Sunday, 23 April 2017

We tried Love Bombing and this is what we learnt ...

Girl Child is quite a challenging child. She has many amazing qualities - she is confident, determined, energetic, funny, articulate, bright and has the capacity for great kindness. She is also defiant, stubborn, giddy and hot-tempered. And as much as I love every part of her, the latter qualities often make home life difficult and cause issues at school.

I'd heard of Love Bombing years ago, but at the time, with me at home and only one child to focus on, I didn't think it'd be much different to daily life. Then of course Toddler came along and I couldn't really see how love bombing would work with an infant who also needed attention. But we were running out of ideas, so decided to give it a try.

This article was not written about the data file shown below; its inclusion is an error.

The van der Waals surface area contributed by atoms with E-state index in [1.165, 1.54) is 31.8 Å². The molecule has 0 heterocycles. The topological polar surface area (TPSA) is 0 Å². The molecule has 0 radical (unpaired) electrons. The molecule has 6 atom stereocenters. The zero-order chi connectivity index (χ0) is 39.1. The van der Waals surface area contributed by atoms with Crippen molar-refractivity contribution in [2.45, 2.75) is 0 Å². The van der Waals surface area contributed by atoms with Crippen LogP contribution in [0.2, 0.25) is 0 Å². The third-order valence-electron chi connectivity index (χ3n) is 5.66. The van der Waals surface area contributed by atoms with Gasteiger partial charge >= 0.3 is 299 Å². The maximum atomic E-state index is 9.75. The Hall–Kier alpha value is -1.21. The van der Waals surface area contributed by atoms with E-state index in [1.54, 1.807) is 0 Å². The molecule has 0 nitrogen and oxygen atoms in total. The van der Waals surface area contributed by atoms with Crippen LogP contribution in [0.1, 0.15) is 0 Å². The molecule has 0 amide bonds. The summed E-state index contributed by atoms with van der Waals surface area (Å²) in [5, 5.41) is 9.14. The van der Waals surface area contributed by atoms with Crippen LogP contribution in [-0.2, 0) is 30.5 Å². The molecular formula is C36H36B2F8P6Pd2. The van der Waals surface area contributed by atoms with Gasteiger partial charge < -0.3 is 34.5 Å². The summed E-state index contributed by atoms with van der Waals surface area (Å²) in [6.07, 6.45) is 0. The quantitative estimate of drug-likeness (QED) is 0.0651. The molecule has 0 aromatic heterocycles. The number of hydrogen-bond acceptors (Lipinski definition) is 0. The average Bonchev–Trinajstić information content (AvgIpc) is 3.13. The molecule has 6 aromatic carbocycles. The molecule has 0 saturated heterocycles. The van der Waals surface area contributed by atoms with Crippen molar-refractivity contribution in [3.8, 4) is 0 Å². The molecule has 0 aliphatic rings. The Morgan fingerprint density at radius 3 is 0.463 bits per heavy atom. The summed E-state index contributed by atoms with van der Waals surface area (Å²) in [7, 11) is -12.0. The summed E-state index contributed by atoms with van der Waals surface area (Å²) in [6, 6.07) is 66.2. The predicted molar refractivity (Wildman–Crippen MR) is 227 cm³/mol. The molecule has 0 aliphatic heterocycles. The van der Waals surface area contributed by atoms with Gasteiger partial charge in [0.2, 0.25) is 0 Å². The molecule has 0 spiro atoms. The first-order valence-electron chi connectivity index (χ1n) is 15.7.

The idea is that for a set period of time (usually a day or two) you let your child choose what you do together and focus your attention on them. I haven't read the book about it, but here's a good article that explains it more. It is said to have positive effects on children with challenging behaviours, so we thought it was worth a shot.

We chose a day when we had nothing planned and my husband was also around so we could tag team the two of them. If we were doing it to the letter, we should really have sent Toddler off with relatives for the day, but he is very sensitive to separation and still feeds to sleep so it wasn't practical. We did suggest that we could take it in turns staying home with Toddler so the other parent could go out with Girl Child but she was adamant she wanted us all to stay together.

So what did we do? What happens when you put a 5 year old in charge for the day?